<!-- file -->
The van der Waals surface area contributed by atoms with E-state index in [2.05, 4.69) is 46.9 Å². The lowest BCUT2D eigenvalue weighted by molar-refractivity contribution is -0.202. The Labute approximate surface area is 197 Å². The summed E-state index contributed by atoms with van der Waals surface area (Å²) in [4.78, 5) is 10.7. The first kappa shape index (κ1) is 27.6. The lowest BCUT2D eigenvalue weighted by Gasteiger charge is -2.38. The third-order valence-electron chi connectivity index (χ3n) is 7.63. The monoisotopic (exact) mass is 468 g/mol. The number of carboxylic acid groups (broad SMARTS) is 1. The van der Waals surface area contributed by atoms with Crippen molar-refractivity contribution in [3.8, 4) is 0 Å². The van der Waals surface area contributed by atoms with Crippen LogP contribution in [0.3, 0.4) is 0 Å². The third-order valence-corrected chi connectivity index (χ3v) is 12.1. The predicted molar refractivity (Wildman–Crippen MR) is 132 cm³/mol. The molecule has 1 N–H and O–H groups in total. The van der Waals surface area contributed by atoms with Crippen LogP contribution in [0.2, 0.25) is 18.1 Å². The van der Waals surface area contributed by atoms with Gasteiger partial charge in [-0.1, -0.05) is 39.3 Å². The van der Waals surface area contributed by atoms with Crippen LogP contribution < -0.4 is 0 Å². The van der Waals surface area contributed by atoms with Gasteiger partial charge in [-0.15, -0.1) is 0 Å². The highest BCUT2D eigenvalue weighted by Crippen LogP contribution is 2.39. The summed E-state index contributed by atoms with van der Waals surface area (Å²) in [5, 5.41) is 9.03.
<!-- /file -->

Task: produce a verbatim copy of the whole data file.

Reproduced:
The van der Waals surface area contributed by atoms with E-state index in [2.05, 4.69) is 46.9 Å². The lowest BCUT2D eigenvalue weighted by molar-refractivity contribution is -0.202. The Labute approximate surface area is 197 Å². The summed E-state index contributed by atoms with van der Waals surface area (Å²) in [4.78, 5) is 10.7. The first kappa shape index (κ1) is 27.6. The lowest BCUT2D eigenvalue weighted by Gasteiger charge is -2.38. The third-order valence-electron chi connectivity index (χ3n) is 7.63. The monoisotopic (exact) mass is 468 g/mol. The number of carboxylic acid groups (broad SMARTS) is 1. The van der Waals surface area contributed by atoms with Crippen molar-refractivity contribution in [3.8, 4) is 0 Å². The van der Waals surface area contributed by atoms with Crippen LogP contribution in [0.3, 0.4) is 0 Å². The third-order valence-corrected chi connectivity index (χ3v) is 12.1. The predicted molar refractivity (Wildman–Crippen MR) is 132 cm³/mol. The molecule has 1 N–H and O–H groups in total. The van der Waals surface area contributed by atoms with Crippen LogP contribution in [0.2, 0.25) is 18.1 Å². The van der Waals surface area contributed by atoms with Gasteiger partial charge in [-0.1, -0.05) is 39.3 Å². The van der Waals surface area contributed by atoms with Crippen LogP contribution < -0.4 is 0 Å². The van der Waals surface area contributed by atoms with Gasteiger partial charge in [-0.15, -0.1) is 0 Å². The highest BCUT2D eigenvalue weighted by Crippen LogP contribution is 2.39. The summed E-state index contributed by atoms with van der Waals surface area (Å²) in [5, 5.41) is 9.03.